It Doesn't Take Much Weather To Do Harm In South America

October 25, 2017 12:10 PM
 
 

Stagnant crop prices seems to be another clichéd term of 2017, but a weather situation in South America could “significantly” play a role in U.S. price margins.

Mark Gold, executive team member of Top Third Ag Marketing, says there’s a long time before the Brazilian crop is made.

“Some of these patterns continue and we continue to see hot, dry weather down there, that can be a benchmark,” he said. “It doesn’t take much weather if it hits at the right time and the right amount to really do some harm.”

If December and February are hot and dry in Brazil, Gold believes the market will respond “in a big way.”

“Things can change and that would be a great catalyst to see this market move higher,” he said.

If this doesn’t come to fruition, Gold says soybeans still has “tremendous demand.”

But for corn? Watch AgDay above to hear what he thinks farmers need to do to propel the corn market higher.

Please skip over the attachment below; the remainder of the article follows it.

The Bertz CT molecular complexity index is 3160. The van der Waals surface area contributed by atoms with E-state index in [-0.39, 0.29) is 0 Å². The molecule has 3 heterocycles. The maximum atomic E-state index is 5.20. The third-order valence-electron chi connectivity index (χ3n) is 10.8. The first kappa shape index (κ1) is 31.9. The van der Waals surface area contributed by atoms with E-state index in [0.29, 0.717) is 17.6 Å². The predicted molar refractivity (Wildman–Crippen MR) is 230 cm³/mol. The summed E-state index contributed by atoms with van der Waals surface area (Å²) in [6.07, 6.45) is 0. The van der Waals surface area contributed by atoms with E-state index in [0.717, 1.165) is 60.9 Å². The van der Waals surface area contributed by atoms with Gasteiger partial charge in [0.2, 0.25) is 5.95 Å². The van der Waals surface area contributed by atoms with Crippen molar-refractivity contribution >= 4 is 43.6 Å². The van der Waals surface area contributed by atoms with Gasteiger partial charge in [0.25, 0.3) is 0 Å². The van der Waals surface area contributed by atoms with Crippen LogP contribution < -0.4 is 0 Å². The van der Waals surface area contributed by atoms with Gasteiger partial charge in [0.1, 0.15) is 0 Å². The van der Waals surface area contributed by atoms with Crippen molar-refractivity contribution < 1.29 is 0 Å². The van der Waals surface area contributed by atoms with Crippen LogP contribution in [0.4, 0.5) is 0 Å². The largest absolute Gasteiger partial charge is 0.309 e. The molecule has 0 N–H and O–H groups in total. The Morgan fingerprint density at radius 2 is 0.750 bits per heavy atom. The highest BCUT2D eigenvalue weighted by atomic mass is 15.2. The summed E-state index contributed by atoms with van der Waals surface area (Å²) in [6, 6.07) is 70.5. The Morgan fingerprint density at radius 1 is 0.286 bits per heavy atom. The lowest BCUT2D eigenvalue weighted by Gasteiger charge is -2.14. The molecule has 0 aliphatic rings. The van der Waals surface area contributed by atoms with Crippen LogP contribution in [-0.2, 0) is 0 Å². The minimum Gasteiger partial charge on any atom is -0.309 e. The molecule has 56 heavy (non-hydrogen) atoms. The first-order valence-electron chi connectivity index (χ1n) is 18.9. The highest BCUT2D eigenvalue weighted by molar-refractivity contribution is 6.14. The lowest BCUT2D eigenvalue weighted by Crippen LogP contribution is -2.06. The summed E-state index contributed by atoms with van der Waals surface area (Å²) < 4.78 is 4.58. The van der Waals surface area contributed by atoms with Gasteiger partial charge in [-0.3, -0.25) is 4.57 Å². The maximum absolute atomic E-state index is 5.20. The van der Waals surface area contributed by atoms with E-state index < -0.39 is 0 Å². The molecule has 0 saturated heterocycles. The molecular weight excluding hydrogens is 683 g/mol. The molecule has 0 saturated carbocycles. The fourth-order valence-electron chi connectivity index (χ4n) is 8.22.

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Comments

 
Spell Check

Pete Repeat
Cherokee County, IA
10/26/2017 10:02 AM
 

  I can't help not to comment but every analysis talks of this great demand on beans (assuming they are referring to export demand to China), but yet I look at today's sales and we, year to date, are down 15% from a year ago? On top of that we haven't heard one single sales announcement this week. Does anyone believe short of a weather problem in Brazil/Argentina, we can make up this deficit? I smell a carryout in the U.S. that is possibly growing not shrinking. Hate to wish bad tidings on anyone but LaNina might be our only chance???

 
 

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